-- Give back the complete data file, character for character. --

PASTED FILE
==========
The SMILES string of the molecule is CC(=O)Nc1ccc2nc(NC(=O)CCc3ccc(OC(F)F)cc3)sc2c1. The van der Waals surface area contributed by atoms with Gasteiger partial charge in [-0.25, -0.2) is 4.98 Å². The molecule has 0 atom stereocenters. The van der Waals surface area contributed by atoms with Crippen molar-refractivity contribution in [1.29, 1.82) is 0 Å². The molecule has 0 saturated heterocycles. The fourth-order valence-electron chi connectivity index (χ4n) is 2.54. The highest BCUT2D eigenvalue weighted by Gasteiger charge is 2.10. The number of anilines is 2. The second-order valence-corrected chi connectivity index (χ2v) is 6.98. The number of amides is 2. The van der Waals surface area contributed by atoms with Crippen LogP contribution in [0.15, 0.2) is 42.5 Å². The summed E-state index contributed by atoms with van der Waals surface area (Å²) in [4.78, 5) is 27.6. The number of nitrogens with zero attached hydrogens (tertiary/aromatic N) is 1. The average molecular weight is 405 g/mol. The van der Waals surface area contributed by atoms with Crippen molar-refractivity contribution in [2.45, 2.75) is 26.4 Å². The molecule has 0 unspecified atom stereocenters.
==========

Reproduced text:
The SMILES string of the molecule is CC(=O)Nc1ccc2nc(NC(=O)CCc3ccc(OC(F)F)cc3)sc2c1. The van der Waals surface area contributed by atoms with Gasteiger partial charge in [-0.25, -0.2) is 4.98 Å². The molecule has 0 atom stereocenters. The van der Waals surface area contributed by atoms with Crippen molar-refractivity contribution in [1.29, 1.82) is 0 Å². The molecule has 0 saturated heterocycles. The fourth-order valence-electron chi connectivity index (χ4n) is 2.54. The highest BCUT2D eigenvalue weighted by Gasteiger charge is 2.10. The number of anilines is 2. The second-order valence-corrected chi connectivity index (χ2v) is 6.98. The number of amides is 2. The van der Waals surface area contributed by atoms with Crippen LogP contribution in [0.15, 0.2) is 42.5 Å². The summed E-state index contributed by atoms with van der Waals surface area (Å²) in [4.78, 5) is 27.6. The number of nitrogens with zero attached hydrogens (tertiary/aromatic N) is 1. The average molecular weight is 405 g/mol. The van der Waals surface area contributed by atoms with Crippen molar-refractivity contribution in [2.45, 2.75) is 26.4 Å². The molecule has 0 unspecified atom stereocenters.